Park Aids Local Fire Departments

Superintendent Linda Stoll (far left) and Supervisory Forestry Technician Sabrina Henry (far right) with members of local volunteer fire departments.
Superintendent Linda Stoll(far left) and Supervisory Forestry Technician Sabrina Henry (far right) with members of local volunteer fire departments.

NPS Photo

November 08, 2002

Tom Farrell, 605/745-1130

Superintendent Linda L. Stoll announced today that over $21,000 has been awarded to local fire departments as part of the Department of Interior’s Rural Fire Assistance program. “It helped us a lot,” said Dale Walz, Assistant Fire Chief for the Cascade Volunteer Fire Department. “We used it to purchase equipment that we need and have been putting off buying.”

Also receiving aid were fire departments in Custer, Hermosa, Custer Highlands, Oelrichs, and Pringle. Fire departments serving up to ten thousand people in the wildland/urban interface are eligible for this program that has a cost-share of at least 10%.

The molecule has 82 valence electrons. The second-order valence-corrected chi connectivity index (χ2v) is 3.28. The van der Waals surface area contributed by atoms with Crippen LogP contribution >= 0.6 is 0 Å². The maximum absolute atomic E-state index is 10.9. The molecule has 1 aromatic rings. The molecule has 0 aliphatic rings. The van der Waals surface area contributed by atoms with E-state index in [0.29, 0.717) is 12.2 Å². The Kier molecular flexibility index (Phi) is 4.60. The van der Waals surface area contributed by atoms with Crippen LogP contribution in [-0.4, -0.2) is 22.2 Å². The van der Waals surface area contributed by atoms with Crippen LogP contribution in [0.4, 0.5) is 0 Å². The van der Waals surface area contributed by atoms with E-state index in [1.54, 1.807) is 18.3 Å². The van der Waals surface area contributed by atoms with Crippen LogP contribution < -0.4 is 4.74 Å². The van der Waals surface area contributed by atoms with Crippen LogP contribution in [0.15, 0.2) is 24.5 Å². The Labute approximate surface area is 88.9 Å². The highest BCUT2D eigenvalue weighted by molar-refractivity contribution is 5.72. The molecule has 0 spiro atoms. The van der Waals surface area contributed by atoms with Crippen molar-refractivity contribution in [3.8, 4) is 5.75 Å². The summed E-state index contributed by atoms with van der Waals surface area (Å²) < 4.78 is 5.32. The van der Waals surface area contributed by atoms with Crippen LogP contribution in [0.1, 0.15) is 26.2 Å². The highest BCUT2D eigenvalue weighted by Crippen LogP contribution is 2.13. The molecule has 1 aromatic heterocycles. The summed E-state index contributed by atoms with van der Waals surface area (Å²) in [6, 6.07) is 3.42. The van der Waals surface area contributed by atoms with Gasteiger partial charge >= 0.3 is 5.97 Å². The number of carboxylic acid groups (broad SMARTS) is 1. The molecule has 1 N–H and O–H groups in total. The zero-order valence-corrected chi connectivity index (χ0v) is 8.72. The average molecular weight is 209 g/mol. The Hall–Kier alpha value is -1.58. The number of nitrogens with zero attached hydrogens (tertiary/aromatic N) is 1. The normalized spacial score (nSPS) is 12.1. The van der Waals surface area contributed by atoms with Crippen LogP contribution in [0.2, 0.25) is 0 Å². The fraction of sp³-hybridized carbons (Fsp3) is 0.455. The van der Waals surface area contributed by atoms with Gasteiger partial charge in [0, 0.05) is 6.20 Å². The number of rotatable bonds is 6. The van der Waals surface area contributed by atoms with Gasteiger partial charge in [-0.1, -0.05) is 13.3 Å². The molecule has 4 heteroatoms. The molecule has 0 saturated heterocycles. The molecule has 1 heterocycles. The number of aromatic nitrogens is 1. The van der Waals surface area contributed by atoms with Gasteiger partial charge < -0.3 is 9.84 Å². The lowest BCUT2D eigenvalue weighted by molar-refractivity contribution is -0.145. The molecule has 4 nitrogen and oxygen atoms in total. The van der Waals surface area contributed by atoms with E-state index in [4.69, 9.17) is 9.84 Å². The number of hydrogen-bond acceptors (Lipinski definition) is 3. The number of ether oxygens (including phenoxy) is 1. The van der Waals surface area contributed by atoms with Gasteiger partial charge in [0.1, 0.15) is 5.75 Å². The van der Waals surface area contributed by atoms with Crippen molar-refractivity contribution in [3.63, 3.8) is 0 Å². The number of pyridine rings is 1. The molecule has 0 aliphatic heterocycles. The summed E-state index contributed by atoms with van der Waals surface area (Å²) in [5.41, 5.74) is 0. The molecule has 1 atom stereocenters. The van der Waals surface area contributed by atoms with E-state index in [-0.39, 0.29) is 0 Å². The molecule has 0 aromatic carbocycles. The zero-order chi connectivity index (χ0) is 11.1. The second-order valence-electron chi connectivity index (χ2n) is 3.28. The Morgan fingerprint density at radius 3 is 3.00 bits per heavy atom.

These local fire departments used the money to improve their personal protective equipment such as goggles and facemasks, fire resistant clothing and emergency fire shelters, along with purchasing equipment to improve training opportunities. Mike Zeimet, Assistant Chief of the Pringle VFD, said, “Every little bit of funding you can get makes a big difference to these small departments.”

The Rural Fire Assistance Program is primarily designed to increase firefighter safety and enhance the wildland fire protection capabilities of rural fire departments. This is achieved by assisting those departments in meeting or exceeding accepted standards of wildland fire qualifications, training, and performance. Emphasis was placed on departments that protect rural communities and play a substantial cooperative role in the protection of Federal lands such as Wind Cave National Park.

Congress first approved the Rural Fire Assistance Program in response to the extreme wildland fire season of 2000 and the increasing encroachment of communities into the wildland/urban interface – areas where fires can cause catastrophic damage. Superintendent Stoll said, “We are pleased to be able to provide this support to neighboring fire departments. Increased training and equipment benefits all of us.”

Last updated: July 25, 2017

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